When my daughter went off to college I remember a friend asking me if I was experiencing “Empty Nest Syndrome.” I told her no because I always believed Angela did not belong to me but was merely loaned to me for safekeeping until she reached adulthood. My job was to protect her and guide her so she one day could stand on her own and take care of herself.
I recently heard a Garth Brooks song about his dad doing just that. The verse goes, “You can help them find their wings but you can’t fly for them. If they’re not free to fall they’re not free at all.” This struck a cord with me because I have always felt this way about being a mom. No parent wants to see their children hurt or struggle, but the hurt and struggle is where they find their wings. The hurt and struggle is where they grow and learn. Anyone can handle the good times. It is the times of strife where we grow.
When Angela was a little girl she was ridiculed by her classmates and no one would include her or play with her. I watched my confident toddler lose her confidence in herself. I tried to find answers from her teachers but to no avail. I just had to watch and let her know I was there for her and reinforce how special I thought she was. What I did not know is Angela had ADHD. This affected her ability to interact with her classmates and self-police her behavior. She was not diagnosed until she was a junior in college. During her school years I was hard on her when she failed to complete her school assignments. It felt like I always had to punish her for bad behavior. Once she reached middle school I came up with “the homework book.” This was a checks and balances system to ensure her homework was completed daily. This did the trick. By 9th grade she was on her own and she did well enough in high school to be accepted to college. Although, she struggled in college she did graduate. When she received the diagnosis of ADHD she was upset that she would have to deal with this for the rest of her life. I explained to her she should be proud of the fact she was able to achieve 3 years of college without diagnosis. I told her this was quite an accomplishment as most students with ADHD (undiagnosed) don’t get through their first year. I reminded her she was dealing with it before her diagnosis. The only difference was now she knew what was wrong and could educate herself on healthy ways to deal with it.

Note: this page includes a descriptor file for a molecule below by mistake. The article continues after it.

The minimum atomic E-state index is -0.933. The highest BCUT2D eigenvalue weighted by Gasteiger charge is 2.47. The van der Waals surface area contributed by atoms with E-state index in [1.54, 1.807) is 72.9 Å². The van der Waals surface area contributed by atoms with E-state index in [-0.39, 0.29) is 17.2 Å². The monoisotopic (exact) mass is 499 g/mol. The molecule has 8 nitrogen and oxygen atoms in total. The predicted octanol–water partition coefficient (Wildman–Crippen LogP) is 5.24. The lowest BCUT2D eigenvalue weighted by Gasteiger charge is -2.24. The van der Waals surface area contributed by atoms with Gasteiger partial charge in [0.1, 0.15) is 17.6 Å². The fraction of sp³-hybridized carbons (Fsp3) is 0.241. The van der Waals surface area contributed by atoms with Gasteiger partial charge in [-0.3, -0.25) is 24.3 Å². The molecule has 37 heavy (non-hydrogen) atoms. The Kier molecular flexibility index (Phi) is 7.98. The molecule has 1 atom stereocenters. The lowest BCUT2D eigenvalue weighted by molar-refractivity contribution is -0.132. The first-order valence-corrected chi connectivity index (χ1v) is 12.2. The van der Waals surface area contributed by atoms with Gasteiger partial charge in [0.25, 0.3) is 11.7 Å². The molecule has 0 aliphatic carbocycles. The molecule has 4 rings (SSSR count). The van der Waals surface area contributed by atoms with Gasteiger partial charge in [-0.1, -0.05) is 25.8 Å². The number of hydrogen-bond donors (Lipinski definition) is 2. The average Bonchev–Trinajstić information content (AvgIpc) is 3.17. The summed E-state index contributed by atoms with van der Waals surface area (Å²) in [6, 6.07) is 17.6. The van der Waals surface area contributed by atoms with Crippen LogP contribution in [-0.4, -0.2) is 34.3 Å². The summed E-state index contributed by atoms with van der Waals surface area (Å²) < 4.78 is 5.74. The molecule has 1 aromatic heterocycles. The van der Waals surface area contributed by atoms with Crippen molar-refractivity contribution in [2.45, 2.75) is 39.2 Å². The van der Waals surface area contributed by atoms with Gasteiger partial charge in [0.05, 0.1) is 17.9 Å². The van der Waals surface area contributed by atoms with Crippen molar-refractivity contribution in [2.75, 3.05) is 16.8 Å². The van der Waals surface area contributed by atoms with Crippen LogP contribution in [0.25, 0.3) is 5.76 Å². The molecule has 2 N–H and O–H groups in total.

I spoke with a counselor on this subject as I did not want to be an enabler in Angela’s life. I wanted to be there for her but in a positive and supportive way. Angela is now 35 and has successfully taken care of herself and lives on her own. She is not only a beautiful woman but a strong and capable one as well. When she lost her dad in 2008 I allowed her to comfort me. I think this made her feel like she could be there for me as I was there for her.
Had I tried to protect Angela from pain and disappointment I believe I would have crippled her and she would not be the amazing woman she is. As parents I believe we only need to let our children know we support them and let them know they have a safe place to fall when needed.
Remember, we too were someone’s child. Think back in your life, where did you grow the most? Not from the good and happy stuff, but from your struggles and triumphs. The biggest gift we can give our children is letting them try and fail. It is only then they truly succeed.